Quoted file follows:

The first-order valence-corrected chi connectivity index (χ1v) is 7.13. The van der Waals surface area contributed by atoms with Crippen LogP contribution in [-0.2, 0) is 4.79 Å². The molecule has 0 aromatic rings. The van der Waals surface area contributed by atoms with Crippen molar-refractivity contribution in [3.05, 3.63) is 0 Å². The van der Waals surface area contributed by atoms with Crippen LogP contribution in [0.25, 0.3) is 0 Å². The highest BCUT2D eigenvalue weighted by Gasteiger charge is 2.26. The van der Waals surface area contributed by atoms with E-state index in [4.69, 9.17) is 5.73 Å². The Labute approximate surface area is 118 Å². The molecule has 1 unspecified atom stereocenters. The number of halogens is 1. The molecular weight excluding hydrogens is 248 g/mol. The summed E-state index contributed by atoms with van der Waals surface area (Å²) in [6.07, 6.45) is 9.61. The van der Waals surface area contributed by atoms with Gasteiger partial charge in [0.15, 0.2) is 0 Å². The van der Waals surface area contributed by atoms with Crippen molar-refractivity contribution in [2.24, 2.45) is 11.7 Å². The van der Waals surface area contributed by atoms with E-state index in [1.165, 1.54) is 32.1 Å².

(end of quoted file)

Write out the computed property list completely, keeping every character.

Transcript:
The first-order valence-corrected chi connectivity index (χ1v) is 7.13. The van der Waals surface area contributed by atoms with Crippen LogP contribution in [-0.2, 0) is 4.79 Å². The molecule has 0 aromatic rings. The van der Waals surface area contributed by atoms with Crippen molar-refractivity contribution in [3.05, 3.63) is 0 Å². The van der Waals surface area contributed by atoms with Crippen LogP contribution in [0.25, 0.3) is 0 Å². The highest BCUT2D eigenvalue weighted by Gasteiger charge is 2.26. The van der Waals surface area contributed by atoms with E-state index in [4.69, 9.17) is 5.73 Å². The Labute approximate surface area is 118 Å². The molecule has 1 unspecified atom stereocenters. The number of halogens is 1. The molecular weight excluding hydrogens is 248 g/mol. The summed E-state index contributed by atoms with van der Waals surface area (Å²) in [6.07, 6.45) is 9.61. The van der Waals surface area contributed by atoms with Gasteiger partial charge in [0.15, 0.2) is 0 Å². The van der Waals surface area contributed by atoms with Crippen molar-refractivity contribution in [2.24, 2.45) is 11.7 Å². The van der Waals surface area contributed by atoms with E-state index in [1.165, 1.54) is 32.1 Å².